By Robert Morales
Alexis Arguello won world titles in the featherweight, super featherweight and lightweight divisions. He tried for a fourth division title, but twice was stopped by junior welterweight champion Aaron Pryor. With a thrilling style that combined power, beautiful technique and smarts, the late Arguello was one of the all-time greats.
Ever wonder what a pint-size version of Arguello would look like?
Try Fernando Montiel, a three-division world champion from Mexico who has become one of his boxing-proud country's all-time greats.
"Montiel's style, even though he's much smaller, reminds me of Alexis Arguello," said Montiel's promoter, Bob Arum. "He is a very, very good boxer with a tremendous punch and he's very intelligent; he sets up his opponent.
"The obviously great fighter that I was around that I can equate with Montiel is Arguello. If you look at their styles, you will see the similarities."
Montiel spoke on Thursday via telephone from his training camp in Mexico before Arum. Montiel went into training immediately thereafter, so he does not know of his promoter's comparison.
But he spoke at length about a career that undoubtedly will land him in the International Hall of Fame, like Arguello. Montiel - who Feb. 19 will defend his two bantamweight belts against Nonito Donaire at Mandalay Bay in Las Vegas (on HBO) - has won titles in the flyweight, super flyweight and bantamweight divisions.
He has an overall record of 44-2-2 with 34 knockouts and he is 17-2 with 13 knockouts in world championship fights.
It all started as a youth growing up in Los Mochis, Sinaloa, where Montiel said he played soccer and baseball and boxed.
"I went to school and did my sports, which I loved doing," he said.
But boxing was where it was at in his heart.
"I have loved boxing ever since I can remember," Montiel said. "My family has all been about boxing. All of us have fought, my brothers, my father. It was just something I had in my blood."
Even so, Montiel admitted he never could have dreamed he would accomplish everything he has.
"I think as a boxer, you always think about being a world champion, but that's about it," said Montiel, who won his first major title in December 2000. "I never thought about being a champion in different divisions or about being champion for a long time. People talk about the Hall of Fame, but those things never crossed my mind."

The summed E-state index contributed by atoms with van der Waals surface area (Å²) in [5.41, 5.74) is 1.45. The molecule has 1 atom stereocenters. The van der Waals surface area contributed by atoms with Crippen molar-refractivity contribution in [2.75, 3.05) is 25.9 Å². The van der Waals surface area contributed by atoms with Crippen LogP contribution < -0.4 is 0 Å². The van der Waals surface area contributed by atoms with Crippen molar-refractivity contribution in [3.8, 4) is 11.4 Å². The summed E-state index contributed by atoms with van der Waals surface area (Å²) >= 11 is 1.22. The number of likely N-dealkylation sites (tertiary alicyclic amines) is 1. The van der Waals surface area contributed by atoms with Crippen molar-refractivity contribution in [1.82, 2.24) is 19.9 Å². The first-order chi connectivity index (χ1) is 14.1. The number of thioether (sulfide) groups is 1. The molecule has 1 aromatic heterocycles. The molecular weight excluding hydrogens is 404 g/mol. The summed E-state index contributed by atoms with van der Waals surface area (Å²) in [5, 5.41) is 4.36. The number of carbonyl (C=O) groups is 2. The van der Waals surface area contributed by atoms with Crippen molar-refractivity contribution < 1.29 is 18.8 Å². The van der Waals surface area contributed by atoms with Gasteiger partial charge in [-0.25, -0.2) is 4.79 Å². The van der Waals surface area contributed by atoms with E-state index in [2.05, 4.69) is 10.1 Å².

Montiel was told by this reporter that he definitely belongs in the Hall of Fame, regardless of what he does from here on out.
"Just the fact that you even mentioned that I can be there is enough for me, that people think that way about my career," he said.
Arum talked about Montiel's intelligence. Perhaps that also has helped keep him an on even keel emotionally, which often translates into physical success. When asked if he believes he is one of Mexico's all-time greats, he was typically modest.
"I don't want to think that way because my head will blow up," he said, laughing. "I don't want to think I'm that big of a shot. Just to be compared to some of those guys ... I'm a three-time world champion, but there is never going to be another like Julio Cesar Chavez. There is nobody like him.
"But if I can be like a (Juan Manuel) Marquez or a (Marco Antonio) Barrera, that would be great."
Just because he's humble, doesn't mean he doesn't want his deserved recognition.
"It's important because I've worked really hard to get everything I did," said Montiel, 31. "I earned everything."
He'll earn even more and cement his legacy even further if he beats the younger Donaire. The 28-year-old Filipino is 25-1 with 17 knockouts and, like Montiel, resides in Yahoo.com's top 10 pound-for-pound poll.
"A win over him confirms me as one of the best in the world," Montiel said. "I've done a lot, but you can always do more and if I win this fight, this is the kind of fight that can put me at another level. Even though I'm already at a high level in my division, I think this would put me at a higher level in boxing overall."
It would assure his place in the Hall of Fame, as if there is any doubt.
"Absolutely," said Arum, when asked if Montiel already deserves that. "He's had a distinguished career. He's fought everyone, hasn't ducked anyone. No question in my mind. If he beats Donaire, I think that will guarantee him being inducted into the Hall of Fame."
Where he'll join Arguello.
Robert Morales covers boxing for the Los Angeles Daily News, Long Beach Press-Telegram and BoxingScene.com